The Pianist (2002)

Pianist

The Pianist – 2002

Director – Roman Polanski

Starring – Adrien Brody and Thomas Kretschmann

Starting out, The Pianist had a lot to go up against.  Watching this film, I was constantly comparing it to Schindler’s List.  For a while the two movies tracked together in terms of story.  In each we are walked step by step through the lives and experiences of the Jewish people affected by the Nazi’s and the horrible events that came from Hitler’s “final solution”.  There is a point of diversion between the two films though, where our main character Wladyslaw Szpilman is spared a trip to the concentration camps but is forced to live a torturous existence in and out of hiding in Warsaw, Poland.  Where as Schindler’s List documented the horror and gritty realities of a whole group of people, The Pianist focuses on the guilt and pain, trials and tribulation suffered by one man.  The film carefully shows the depths to which our main character was forced to go, and illustrates just how hideous these events really were.  Without this crucial difference, the Pianist would have been a pale imitator of what Spielberg had already accomplished nearly a decade before.

The beginning of The Pianist didn’t have the weight or grittiness that I associate with that timeframe (granted, it’s mostly from old photographs, and newsreel footage).  Everything was almost too sterile and clean.  This could possibly be a reflection on the outlook of the main character and his family, after each new travesty commenting “…it can’t possibly get any worse…”.  This sterility gave me false expectations of what was to come, not that I didn’t expect the Nazi’s to do horrible things, only that I didn’t know quite how bad the living conditions were to get.

Adrien Brody as the tortured Szpilman turns in his best performance, both to date, and since.  Restrained and quiet, we see the atrocities play out on his face as much as we do on the screen.  His transformation from healthy, bright-eyed musician into the bedraggled, jaundiced mess that he becomes before the end of the film is intense.  If you were to look at images of both ends of the spectrum, there would be no way of knowing how he got from one end to the other.  In a seemingly constant state of free fall, his character does what actors are trained to do from day one, and is constantly reacting to what happens around him.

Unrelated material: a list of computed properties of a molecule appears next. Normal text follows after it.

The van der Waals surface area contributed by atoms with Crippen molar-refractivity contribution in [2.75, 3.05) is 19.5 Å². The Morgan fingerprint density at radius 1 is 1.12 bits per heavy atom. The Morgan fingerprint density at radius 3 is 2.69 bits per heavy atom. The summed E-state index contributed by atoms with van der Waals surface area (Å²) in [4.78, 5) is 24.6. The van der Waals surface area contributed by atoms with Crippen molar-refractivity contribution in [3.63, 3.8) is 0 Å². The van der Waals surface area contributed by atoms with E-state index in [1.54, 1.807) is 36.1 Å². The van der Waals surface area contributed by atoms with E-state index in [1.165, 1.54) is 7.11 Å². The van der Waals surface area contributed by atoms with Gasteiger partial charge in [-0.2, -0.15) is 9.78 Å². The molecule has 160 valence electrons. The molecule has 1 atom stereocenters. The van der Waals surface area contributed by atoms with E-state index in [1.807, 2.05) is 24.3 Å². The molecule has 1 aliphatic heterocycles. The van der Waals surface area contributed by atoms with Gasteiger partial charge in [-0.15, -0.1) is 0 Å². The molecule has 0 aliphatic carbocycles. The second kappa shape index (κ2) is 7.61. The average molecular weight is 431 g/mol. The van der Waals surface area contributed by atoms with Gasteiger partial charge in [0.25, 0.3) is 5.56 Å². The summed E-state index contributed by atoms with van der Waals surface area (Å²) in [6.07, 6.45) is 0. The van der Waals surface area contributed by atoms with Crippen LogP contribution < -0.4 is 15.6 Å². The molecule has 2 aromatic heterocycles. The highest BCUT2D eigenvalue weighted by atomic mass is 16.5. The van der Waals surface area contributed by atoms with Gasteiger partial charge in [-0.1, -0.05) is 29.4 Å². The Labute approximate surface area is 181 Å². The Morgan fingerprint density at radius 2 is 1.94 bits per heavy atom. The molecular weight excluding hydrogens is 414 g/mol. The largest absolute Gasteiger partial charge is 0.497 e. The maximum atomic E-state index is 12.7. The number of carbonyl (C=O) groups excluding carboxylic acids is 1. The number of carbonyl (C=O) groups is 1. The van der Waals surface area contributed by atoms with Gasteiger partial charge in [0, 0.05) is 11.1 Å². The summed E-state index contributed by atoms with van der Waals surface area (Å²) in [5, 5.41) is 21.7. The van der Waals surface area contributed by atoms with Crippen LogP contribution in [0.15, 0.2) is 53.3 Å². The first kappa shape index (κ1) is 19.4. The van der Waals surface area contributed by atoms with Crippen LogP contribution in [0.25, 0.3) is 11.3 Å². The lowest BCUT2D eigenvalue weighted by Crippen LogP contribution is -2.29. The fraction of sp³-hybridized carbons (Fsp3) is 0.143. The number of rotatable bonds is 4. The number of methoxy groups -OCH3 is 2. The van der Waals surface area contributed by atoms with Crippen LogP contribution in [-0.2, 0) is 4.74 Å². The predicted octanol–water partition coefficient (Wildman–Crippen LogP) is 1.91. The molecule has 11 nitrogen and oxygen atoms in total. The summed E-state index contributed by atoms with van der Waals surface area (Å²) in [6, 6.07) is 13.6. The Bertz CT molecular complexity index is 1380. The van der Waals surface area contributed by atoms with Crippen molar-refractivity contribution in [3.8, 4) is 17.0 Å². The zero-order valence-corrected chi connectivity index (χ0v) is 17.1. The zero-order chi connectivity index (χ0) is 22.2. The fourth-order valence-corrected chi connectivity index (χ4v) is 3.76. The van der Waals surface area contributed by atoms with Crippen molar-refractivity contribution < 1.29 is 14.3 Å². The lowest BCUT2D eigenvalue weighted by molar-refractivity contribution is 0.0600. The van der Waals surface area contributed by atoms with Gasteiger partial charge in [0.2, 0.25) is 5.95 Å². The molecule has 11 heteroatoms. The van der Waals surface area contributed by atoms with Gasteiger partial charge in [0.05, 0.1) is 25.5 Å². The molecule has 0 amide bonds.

The cinematographer, Pawal Edelman, utilizes the color of this world to great effect.  The richness of the color is slowly being sapped out throughout the two and a half hour runtime, we don’t notice the change until one of the very last scenes where we go from a shot composed of grays and bleak browns to a shot of the setting sun with bright yellows and oranges, and rich green grass.  It must have seemed quite similar to the survivors of the holocaust when it was finally over for them.

This film has a lot of power, and while it isn’t quite as much of a master work, or as revelatory as Schindler’s List was for me, it is definitely an important piece of film which documents an important piece of history.

” Don’t be fooled by the title, The Pianist is neither a musical nor a porn. ” – Ashley

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6 thoughts on “The Pianist (2002)

  1. Pingback: 1001 Movies – The Complete List « 1001 Movies I Must Comment On Before I Die!

  2. Understandably, it is difficult NOT to compare to Schindler’s List. I agree with your assessment of Brody’s performance. Nothing else has given him the depth of performance, short of maybe “The Jacket”. Polanski has directed a movie that documents a bit of history best remembered.

    • I don’t think that I’ve ever seen the Jacket, but I’m not sure, because I remember it coming out and wanting to see it. Can I assume that it is good based on your reference?

  3. The thing I really like about “The Pianist” — the thing that sets it apart from other Holocaust films — is that we have one character to focus on instead of nameless thousands. This makes the movie instantly more personal. I also like that this character is NOT some kind of sainted victim, but a truly flawed person with something of a superiority complex. He survives through luck, not cunning or skill, and he seems as shocked by his survival as we are. This is a side of the Holocaust that no one has shown us yet, and I’m glad Roman Polanski took this risk. And nobody could have done a better job with the character than Brody.

    • I completely agree that it is almost refreshing to have one major character to keep track of. It both deepens the impact of events that affect him, as well as make it easier to keep up with the story.

  4. It’s one of those “Jacob’s Ladder” type of stories, where you are given a glimpse of reality that never happens. That has almost been done to death, but certainly worth a look.

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